Ghazal (Dungeon #30)


Dungeon Magazine General Discussion

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Is anyone familiar with this David Howery adventure? I can't find much mention of it, and I was wondering how suitable it might be to an Al-Qadim campaign with some adaptation. I've enjoyed reading some of David's other adventures, and plan on using them in African- or Indian-themed campaigns, and thought "Ghazal" might be worth a go, too. Comments, synopses, advice appreciated.


I wrote it for Greyhawk (dealing with Hardby and the Bright Desert), but you could easily change the background. Instead of a Hardby noble, make the captive a prince or princess... not really all that hard to adapt it...

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I was hoping I'd get your attention! :-)

I guess what I'm asking more specifically is, How much Middle Eastern flavor is there in the adventure already? The name implies a Persian influence, I think, which would be cool. Is that really there in the adventure design, as with the cultural influences in your other adventures? I'd expect to make minor name/plot changes and mechanical updates, but it's worth it if the unique cultural flavor is there to back it up. I just can't find much information about this particular adventure on the Net.

BTW, I know Greyhawk only peripherally from 24 years of D&D, so if "Bright Desert" connotes something relevant, it's over my head.

Thanks! It's fun just to read those old adventures, I do hope I get to run them!


Pathfinder Adventure, Adventure Path, Lost Omens, Rulebook, Starfinder Adventure Path, Starfinder Roleplaying Game, Starfinder Society Subscriber

If I'm not confusing it with some other adventure (forgive me, it's been over a decade!), it centers around infiltrating a cliffside prison/slavers headquarters. I don't remember any actual "roll-playing", it was mostly an intreresting dungeon crawl. I do remember I was going to use it for Al-Qadim, so it must of had that sort of feel, but I think that it was mostly in the background story.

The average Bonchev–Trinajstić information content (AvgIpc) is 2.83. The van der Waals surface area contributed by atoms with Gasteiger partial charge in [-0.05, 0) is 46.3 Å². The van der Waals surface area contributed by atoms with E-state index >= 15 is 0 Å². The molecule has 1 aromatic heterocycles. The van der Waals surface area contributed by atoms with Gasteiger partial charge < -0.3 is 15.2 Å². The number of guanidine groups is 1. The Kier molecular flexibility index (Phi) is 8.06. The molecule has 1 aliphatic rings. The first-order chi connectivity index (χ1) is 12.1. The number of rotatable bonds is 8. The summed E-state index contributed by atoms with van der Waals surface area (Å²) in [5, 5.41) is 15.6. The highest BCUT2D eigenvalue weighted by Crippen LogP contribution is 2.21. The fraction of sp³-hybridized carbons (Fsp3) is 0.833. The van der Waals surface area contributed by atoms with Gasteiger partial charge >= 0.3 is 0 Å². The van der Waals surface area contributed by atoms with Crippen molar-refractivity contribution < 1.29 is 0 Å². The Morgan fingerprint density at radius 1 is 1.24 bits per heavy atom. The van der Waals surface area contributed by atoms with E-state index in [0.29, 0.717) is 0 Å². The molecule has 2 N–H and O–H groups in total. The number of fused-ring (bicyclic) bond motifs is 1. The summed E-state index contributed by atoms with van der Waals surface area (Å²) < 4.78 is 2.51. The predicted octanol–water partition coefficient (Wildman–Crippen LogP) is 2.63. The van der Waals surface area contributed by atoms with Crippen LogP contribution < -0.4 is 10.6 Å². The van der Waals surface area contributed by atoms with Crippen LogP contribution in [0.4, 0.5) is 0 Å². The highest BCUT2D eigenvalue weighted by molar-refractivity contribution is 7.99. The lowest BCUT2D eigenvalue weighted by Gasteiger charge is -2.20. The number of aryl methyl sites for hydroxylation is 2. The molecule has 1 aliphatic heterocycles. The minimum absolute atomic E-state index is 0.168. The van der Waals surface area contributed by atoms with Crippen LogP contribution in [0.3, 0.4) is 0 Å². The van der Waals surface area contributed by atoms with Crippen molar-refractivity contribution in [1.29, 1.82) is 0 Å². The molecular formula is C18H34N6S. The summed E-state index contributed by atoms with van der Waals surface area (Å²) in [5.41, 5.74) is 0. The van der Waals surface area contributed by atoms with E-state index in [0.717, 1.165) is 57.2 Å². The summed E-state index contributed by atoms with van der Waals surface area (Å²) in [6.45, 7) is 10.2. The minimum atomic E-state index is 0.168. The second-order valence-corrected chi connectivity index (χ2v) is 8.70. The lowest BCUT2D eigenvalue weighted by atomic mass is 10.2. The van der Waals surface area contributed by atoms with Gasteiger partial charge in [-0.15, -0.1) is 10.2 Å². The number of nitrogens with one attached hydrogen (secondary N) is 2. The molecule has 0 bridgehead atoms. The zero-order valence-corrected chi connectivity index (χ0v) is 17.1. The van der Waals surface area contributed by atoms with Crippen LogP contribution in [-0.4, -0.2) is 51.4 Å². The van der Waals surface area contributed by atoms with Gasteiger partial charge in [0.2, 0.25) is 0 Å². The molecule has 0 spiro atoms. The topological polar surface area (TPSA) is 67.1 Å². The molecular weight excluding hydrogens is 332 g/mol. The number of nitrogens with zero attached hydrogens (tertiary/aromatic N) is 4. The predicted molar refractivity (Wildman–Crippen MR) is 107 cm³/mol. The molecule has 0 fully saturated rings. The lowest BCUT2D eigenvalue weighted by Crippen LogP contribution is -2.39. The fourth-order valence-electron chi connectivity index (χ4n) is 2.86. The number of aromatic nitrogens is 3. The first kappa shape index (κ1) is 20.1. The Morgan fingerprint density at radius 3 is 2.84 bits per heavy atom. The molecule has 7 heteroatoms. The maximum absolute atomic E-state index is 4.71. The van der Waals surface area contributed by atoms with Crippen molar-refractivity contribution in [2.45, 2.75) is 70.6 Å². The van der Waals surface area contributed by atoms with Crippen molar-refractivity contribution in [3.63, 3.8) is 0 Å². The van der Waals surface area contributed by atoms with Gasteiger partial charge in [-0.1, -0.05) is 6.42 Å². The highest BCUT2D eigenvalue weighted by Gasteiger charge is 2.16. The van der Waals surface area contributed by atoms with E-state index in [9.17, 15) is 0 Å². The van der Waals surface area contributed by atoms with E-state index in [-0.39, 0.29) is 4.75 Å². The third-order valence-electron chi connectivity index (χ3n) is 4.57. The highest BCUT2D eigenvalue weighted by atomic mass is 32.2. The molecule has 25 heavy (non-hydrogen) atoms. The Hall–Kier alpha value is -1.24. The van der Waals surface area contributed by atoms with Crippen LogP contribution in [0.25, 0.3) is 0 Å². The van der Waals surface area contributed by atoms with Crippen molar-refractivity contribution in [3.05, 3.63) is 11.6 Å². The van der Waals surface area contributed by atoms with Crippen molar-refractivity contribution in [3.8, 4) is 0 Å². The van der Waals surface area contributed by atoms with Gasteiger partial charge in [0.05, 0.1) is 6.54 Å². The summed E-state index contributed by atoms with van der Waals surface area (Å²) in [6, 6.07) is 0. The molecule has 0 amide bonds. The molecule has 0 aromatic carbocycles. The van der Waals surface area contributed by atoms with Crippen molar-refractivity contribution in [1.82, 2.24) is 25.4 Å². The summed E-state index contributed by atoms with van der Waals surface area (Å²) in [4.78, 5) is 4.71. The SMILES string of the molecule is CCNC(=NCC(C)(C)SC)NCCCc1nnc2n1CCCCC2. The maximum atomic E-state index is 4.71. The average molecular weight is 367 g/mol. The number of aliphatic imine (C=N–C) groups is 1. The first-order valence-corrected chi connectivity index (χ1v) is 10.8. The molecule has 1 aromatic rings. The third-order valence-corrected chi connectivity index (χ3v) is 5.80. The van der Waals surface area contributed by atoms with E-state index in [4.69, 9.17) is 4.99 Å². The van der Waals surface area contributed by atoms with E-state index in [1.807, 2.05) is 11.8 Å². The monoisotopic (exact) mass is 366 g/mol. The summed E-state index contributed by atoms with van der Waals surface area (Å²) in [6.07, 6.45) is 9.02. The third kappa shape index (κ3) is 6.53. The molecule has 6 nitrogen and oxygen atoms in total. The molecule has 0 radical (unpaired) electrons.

~Qualidar~


the bad guys, the Tareg, were a pseudo-Arabic group of Suloise slavers in the Bright Desert. The PCs' goal was to rescue a noble lady of Hardby from their dastardly clutches. I didn't really get too deep into their background, as it was so GH oriented... basically, the PCs had to first travel through the desert to get to the fortress of the Tareg (inconveniently mounted on top of a rock spire). Once there, they had the choice of trying to storm the main gate across a narrow bridge (not recommended) or sneak in the back by climbing the rock spire from the back; mountain climbing skills needed; or a good thief. The Tareg were a tough and nasty bunch, but I didn't delve too deeply into their background. There really would be no problem in adapting it to another campaign.. it's generic enough...

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That sounds like fun, and straightforward to convert. The Tareg become some tribe of al-Badia, Hardby becomes a nearby city, and the rock spire sounds great. I just bought a copy off eBay, so hopefully I'll get to check it out soon.

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I've read it over, and I get the feel that it was meant to be a longer adventure, but got cut down: most of the fortress buildings are left unmapped (with a mention about it in the adventure), there's a reference to a players' map that isn't included, the major NPCs (Boudicea, Yusuf, Messalina) aren't given as much background or characterization as I would've liked, and there's an interesting comment in the introduction about gender roles that isn't really developed. However, the rock spire and fortress, around which this (short, 9-page) adventure is based, is an evocative adventure location, and there are some very creative, and potentially deadly, combat encounters. (The dungeon level looks like it could be a meat-grinder if things go badly, but it sure looks fun! I also liked the ambush setup.) So what's there is good, I just wanted more. :-)